Synopsis from Good Reads:
From the New York Times bestselling author of Midwives and The Sandcastle Girls comes the spellbinding tale of a party gone horribly wrong: two men lie dead in a suburban living room; two women are on the run from police; and a marriage is ripping apart at the seams.
When Richard Chapman offers to host his younger brother’s bachelor party, he expects a certain amount of debauchery. He sends his wife, Kristin, and young daughter off to his mother-in-law’s for the weekend, and he opens his Westchester home to his brother’s friends and their hired entertainment. What he does not expect is this: bacchanalian drunkenness, a dangerously intimate moment in his guest bedroom, and two naked women stabbing and killing their Russian bodyguards before driving off into the night. In the aftermath, Richard’s life rapidly spirals into a nightmare. The police throw him out of his home, now a crime scene; his investment banking firm puts him on indefinite leave; and his wife finds herself unable to forgive him for the moment he shared with a dark-haired girl in the guest room. But the dark-haired girl, Alexandra, faces a much graver danger. In one breathless, violent night, she is free, running to escape the police who will arrest her and the gangsters who will kill her in a heartbeat. A captivating, chilling story about shame and scandal, The Guest Room is a riveting novel from one of our greatest storytellers.
I received a copy of this title from NetGalley. It does not impact my review.
The Guest Room will be available January 5, 2016.
This book made me really angry, but probably not in the way it was supposed to.
Richard Chapman is a happily married man and father who throws a bachelor party for his younger brother in his home. One of his brother’s friends hired strippers, but they turn out to be more than that. They’re not just prostitutes, either. They are victims of sex trafficking and they use the party as an opportunity to kill and flee their captors.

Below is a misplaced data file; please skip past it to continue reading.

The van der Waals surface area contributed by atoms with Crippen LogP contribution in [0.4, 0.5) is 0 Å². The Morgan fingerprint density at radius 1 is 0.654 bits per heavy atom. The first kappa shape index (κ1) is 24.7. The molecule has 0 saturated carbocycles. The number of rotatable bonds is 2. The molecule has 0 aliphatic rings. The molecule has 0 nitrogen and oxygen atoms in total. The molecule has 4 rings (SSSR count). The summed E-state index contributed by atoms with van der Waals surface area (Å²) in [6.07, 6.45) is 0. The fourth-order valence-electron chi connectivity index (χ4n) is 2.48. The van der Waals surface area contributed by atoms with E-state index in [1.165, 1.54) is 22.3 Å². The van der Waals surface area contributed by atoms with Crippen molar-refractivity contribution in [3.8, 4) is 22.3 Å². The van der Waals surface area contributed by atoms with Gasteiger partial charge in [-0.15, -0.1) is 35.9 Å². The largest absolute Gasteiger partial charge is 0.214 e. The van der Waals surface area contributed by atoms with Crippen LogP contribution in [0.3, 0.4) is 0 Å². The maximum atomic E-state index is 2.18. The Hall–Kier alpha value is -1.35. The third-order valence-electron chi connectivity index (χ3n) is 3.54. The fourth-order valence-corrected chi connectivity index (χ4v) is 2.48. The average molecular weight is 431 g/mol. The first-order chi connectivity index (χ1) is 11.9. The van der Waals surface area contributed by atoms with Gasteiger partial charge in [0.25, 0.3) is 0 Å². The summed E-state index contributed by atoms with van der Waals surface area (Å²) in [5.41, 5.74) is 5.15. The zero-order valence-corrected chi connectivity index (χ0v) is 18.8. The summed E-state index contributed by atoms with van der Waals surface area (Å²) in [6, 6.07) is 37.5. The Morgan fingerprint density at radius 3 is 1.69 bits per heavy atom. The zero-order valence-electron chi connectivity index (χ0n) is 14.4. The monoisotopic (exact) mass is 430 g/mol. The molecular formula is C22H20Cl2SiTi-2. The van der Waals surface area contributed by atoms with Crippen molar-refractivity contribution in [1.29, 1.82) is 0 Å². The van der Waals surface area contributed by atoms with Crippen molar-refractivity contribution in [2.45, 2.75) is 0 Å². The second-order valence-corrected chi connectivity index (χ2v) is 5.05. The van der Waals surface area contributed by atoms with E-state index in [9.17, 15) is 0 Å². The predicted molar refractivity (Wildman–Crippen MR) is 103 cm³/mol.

The story is broken down through the third person POVS of Richard, his wife Kristin, his 9-year-old daughter Melissa, and the first person POV of Alexandra, one of the girls from Richard’s party. I thought that Richard and Kristin’s perspectives were both very well done. I did not appreciate the perspective from Melissa, though. She really sounded nothing like a 9-year-old girl, but a grown man trying to portray a 9-year-old girl. I also didn’t really care for the passages from Alexandra’s POV. Each chapter ended with her and while it was informative and, quite honestly, horrifying, it really messed up the pace of the story. Most of it was backstory and it just didn’t seem to fit with the story of Richard dealing with the aftermath of the party. It really felt like two different books to me at times. I also didn’t like how she was written. The majority of the time she was perfectly well spoken, and then occasionally there would be sentences of broken English, to remind us that it’s not her native language, and it was just jarring. It should have all been written like that, or none at all.
I also found Richard to be infuriating much of the time. Yes, he did not actually have sex with Alexandra, but he was close to doing so – and got a lap dance, kissed her, etc. It was almost a case of insta-love in how enamored he was with her and it kind of disgusted me. He’s a forty-year-old married man and father and became kind of obsessed with this nineteen-year-old. Then later in the book, he suddenly starts to describe her with more of a fatherly affection, which kind of made the whole situation more uncomfortable. I just could not feel sorry for him or how his world started to crumble around him. I felt really bad for his wife and for his daughter. And for Sonja and Alexandra as they tried to figure out how to leave the city safely.
Overall, I just really did not care for this book. While the horrors of the sex trafficking industry is given a bit of a voice, it’s not a book that’s going to bring a lot of awareness to the problem. The inclusion of Alexandra’s backstory felt more of an interruption from the actual story instead of adding to it. I found the main character despicable which made it hard to find anything redeeming about the story. While I’m sure there will be plenty of people that would like this book, it just wasn’t for me.
Overall Rating (out of 5): 2 Stars.